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Science. Post-traumatic brain injury depression is different from any other. TBI affective disorder

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The depression that develops after traumatic brain injury is different from other types of the disease, the authors of a study published Wednesday in Science Translational Medicine say. As they show, the brain of a sick person works in a different way during it than the brain of a person suffering from depression caused by another factor. It may also respond differently to conventional treatments.

The very link between the occurrence of traumatic brain injury and the risk of depression or bipolar affective disorders has already been demonstrated in the past in numerous studies. As lead author of the paper published in Science Translational Medicine, Dr. Shan Siddiqi, assistant professor of psychiatry at Harvard Medical School, admits that researchers have long believed that traumatic brain injury depression is “somehow” different from other forms of the disease, but “never they haven’t proven it.” Only a study conducted by his team confirmed these assumptions.

If you are experiencing emotional problems and would like advice or support, here you will find a list of organizations offering professional help. In a life-threatening situation, call 997 or 112.

Depression after traumatic brain injury

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The paper published on Wednesday describes the results of five separate studies conducted using functional magnetic resonance imaging (fMRI) technology. Brain scans were performed on both people who had experienced traumatic brain injury in the past and those who had not. They also included people who developed depression after a brain injury and people who developed depression as a result of other factors. Studies have also been conducted on people with and without PTSD. In total, the research group consisted of 273 people.

The analysis of the results showed that both people who developed depression after a traumatic brain injury and people whose illness was caused by other factors, the same brain circuits were linked to the disease. However, they seemed to work in the opposite way. For example, the same circuits that were overactive in people with trauma-related depression were underactive in people who were depressed for other reasons.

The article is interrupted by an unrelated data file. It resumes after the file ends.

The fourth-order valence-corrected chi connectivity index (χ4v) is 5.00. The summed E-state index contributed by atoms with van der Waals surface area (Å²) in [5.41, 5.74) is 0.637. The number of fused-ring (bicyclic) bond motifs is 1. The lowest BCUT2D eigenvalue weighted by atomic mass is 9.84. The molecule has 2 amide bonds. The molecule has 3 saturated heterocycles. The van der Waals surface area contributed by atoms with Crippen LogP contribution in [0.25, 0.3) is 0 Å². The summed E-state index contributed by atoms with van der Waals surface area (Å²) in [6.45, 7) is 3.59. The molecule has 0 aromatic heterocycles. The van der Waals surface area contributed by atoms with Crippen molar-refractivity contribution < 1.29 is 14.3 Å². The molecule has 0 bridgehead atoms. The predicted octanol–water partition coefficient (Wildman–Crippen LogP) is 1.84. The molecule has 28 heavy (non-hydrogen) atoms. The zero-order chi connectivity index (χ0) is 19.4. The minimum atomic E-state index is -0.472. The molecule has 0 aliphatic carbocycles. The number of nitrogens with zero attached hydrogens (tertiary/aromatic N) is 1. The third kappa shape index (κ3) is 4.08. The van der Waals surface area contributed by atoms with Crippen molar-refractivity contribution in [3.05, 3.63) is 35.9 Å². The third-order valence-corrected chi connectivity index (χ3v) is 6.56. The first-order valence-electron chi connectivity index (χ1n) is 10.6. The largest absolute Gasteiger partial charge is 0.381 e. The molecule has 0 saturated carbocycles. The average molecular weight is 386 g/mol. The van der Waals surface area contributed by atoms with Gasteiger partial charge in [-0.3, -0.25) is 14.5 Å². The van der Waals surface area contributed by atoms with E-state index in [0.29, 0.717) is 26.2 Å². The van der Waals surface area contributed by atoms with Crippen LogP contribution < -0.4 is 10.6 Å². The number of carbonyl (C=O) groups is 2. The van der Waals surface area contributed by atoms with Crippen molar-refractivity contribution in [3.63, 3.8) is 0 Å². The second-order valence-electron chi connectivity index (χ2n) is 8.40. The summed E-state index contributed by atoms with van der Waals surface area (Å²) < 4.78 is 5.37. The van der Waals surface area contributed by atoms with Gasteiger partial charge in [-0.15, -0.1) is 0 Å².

Interestingly, these differences also occurred in people who experienced depressive episodes before the brain injury. According to Dr. Matthew Peters of Johns Hopkins Medicine, quoted by NBC News, who was not involved in the study, may suggest that post-injury depression “is driven by something else in the brain” than other forms of the disease.

Importantly, people with depression as a result of brain damage also have a lower chance of recovering from the disease, says lead author Dr. Siddiqi. In his opinion, this may be due to both the fact that treatment of other ailments may be a priority after an injury, which means that the issue of treating depression is postponed, and the fact that the classic methods of its treatment, i.e. drugs and psychotherapy, do not work in its case just as effectively.

SEE ALSO: About 280 million people in the world suffer from depression, about a million in Poland. What are its symptoms?

TBI affective disorder

Due to the differences between depression following traumatic brain injury and other forms of the disease, Dr. Siddiqia postulates its separation and renaming it TBI affective disorder (TBI – Traumatic Brain Injury – ed.).

DepressionPAP/ Maria Samczuk

Speaking to NBC News, Dr. Jesse Fann of the University of Washington School of Medicine, unrelated to the study, explained that the reason previous work did not clearly confirm the difference in depression caused by brain damage may be that it was based on “less sensitive brain imaging technology” than the one used by Dr. Siddiqia.



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